A Space for Mission-Critical Repairs

Olympus National Service Center
San Jose, CA

Home to Olympus’ largest medical and surgical device repair facility, the new National Service Center in Silicon Valley houses 102,000 square feet of mission-critical production spaces, modern work environments, and quality amenities for the site’s 700-plus employees.

As the only repair facility for all Olympus customers in Pacific Rim countries, the Center is vital to the company’s financial and operational health. Having outgrown their previous space, Olympus sought to relocate to a larger warehouse facility requiring major upgrades to an existing building. This called for an integrated design approach: SMMA’s architects, MEP engineers, and interior designers working to find creative solutions.

The National Service Center sees the arrival, repair, storage, and shipping of almost 500 medical devices on any given day. “We have delivery targets we strive to meet every day with our customers,” says Will Arroyo, Program Manager at Olympus in San Jose. “One of the values we provide is being able to offer a ‘turn-around’ on their repair within 48 hours of approval.”

To meet this demand, SMMA’s designers optimized the building’s circulation for the most efficient flow of Olympus’ product. The design reduces distances between operations and departments. It also eliminates bottlenecks, accommodates flexible work volumes and staging areas, and improves transportation paths for orders and materials.

Extra tall Vertimax storage systems at Olympus National Service Center
Reprocessing Lab at Olympus National Service Center in San Jose, CA

The range and intensity of Olympus’ operations called for a major upgrade of the building’s ageing MEP systems. To pull this off, the design team first had to structurally reinforce the building’s ageing wood truss roof to support the weight of new equipment.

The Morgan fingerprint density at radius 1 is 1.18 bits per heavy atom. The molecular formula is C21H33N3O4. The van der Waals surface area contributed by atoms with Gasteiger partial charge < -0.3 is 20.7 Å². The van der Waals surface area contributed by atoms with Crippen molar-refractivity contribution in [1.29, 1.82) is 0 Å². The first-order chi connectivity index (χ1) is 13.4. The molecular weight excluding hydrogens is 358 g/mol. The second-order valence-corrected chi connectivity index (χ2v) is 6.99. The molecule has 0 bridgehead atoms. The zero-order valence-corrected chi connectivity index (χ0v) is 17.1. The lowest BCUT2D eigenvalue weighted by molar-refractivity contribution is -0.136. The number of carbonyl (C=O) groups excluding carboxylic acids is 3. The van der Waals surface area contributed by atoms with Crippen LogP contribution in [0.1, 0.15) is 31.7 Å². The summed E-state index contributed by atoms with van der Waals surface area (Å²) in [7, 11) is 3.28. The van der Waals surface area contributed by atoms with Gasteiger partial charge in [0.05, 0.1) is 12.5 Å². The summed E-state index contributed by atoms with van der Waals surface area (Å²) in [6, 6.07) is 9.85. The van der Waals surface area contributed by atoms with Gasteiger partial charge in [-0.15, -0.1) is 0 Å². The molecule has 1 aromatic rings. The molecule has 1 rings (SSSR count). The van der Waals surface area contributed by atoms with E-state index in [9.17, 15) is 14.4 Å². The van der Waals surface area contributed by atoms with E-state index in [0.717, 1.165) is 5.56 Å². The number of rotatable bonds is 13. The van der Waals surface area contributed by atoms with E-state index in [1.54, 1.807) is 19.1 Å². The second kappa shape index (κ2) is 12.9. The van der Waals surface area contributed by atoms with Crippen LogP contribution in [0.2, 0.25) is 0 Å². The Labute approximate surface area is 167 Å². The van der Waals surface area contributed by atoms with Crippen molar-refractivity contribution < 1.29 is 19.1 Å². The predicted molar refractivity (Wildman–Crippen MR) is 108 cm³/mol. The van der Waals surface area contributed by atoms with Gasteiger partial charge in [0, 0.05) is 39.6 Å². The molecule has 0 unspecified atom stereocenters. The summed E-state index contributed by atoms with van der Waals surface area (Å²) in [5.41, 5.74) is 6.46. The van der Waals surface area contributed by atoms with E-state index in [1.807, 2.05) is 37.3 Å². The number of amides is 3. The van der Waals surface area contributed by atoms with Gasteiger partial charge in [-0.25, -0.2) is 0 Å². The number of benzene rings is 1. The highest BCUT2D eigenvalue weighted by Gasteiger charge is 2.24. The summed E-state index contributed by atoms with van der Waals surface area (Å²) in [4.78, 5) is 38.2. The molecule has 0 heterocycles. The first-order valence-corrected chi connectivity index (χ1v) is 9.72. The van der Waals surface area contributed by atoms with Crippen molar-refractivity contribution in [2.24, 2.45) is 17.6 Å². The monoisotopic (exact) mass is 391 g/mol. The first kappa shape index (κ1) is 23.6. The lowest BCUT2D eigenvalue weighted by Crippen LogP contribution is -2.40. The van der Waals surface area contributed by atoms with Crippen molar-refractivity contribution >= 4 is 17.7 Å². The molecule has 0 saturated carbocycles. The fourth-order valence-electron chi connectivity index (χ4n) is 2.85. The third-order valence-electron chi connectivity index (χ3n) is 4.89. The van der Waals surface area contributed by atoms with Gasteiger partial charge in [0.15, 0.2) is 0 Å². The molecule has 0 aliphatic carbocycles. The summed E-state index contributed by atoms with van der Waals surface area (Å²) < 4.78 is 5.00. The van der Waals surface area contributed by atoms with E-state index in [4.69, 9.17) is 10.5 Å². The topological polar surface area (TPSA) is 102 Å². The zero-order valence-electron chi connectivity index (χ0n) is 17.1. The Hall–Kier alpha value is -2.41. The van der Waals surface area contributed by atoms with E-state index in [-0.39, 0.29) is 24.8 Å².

In the warehouse and production spaces, a skillfully coordinated MEP design allowed for high storage heights to accommodate Olympus’ extra-tall Vertical Storage Systems. The team also designed a ramped-up MEP system for chemistry labs and storage spaces, home to the Center’s most technically demanding repair work. 

The new Center addresses the workplace needs of a traditionally underserved group: technical shift workers who keep critical operations on the road. To this end, the design rejects the traditional hierarchical layout of light-industrial buildings in favor of a more equitable workplace. 

Instead of separating the technical workers on the ground floor from white-collar staff on a mezzanine, all teams coexist on a single floor with no dividing wall. This promotes constant collaboration and interaction between management and their teams, streamlining the communication process.

Equitable workspace with open office and technical spaces together at Olympus San Jose

The large break area hosts rolling lunch breaks for up to 300 people throughout the day and evening, catering for the staggered shift patterns of the facility’s technical workers. With its flexible partitions, the space doubles as a town-hall meeting area for training and company events. Its design approach, such as interior finishes and environmental graphics, mirror the workplace standard created by SMMA at Olympus’ U.S. Medical Headquarters in Westborough, MA.

Break area with dining space at Olympus repair facility in San Jose


Meeting room with views of production floor at Olympus San Jose

The new Center serves as a successful model for other Olympus device repair facilities around the world. “We actively use the San Jose site as a benchmark for the design of repair centers in the planning phase in other global regions,” says Steve Wereley, Olympus’ Global Corporate Real Estate Lead.

“The operation is known to have high levels of productivity while handling large repair volumes. Other sites remain curious how it gets done, and we eagerly share our best practices with them.”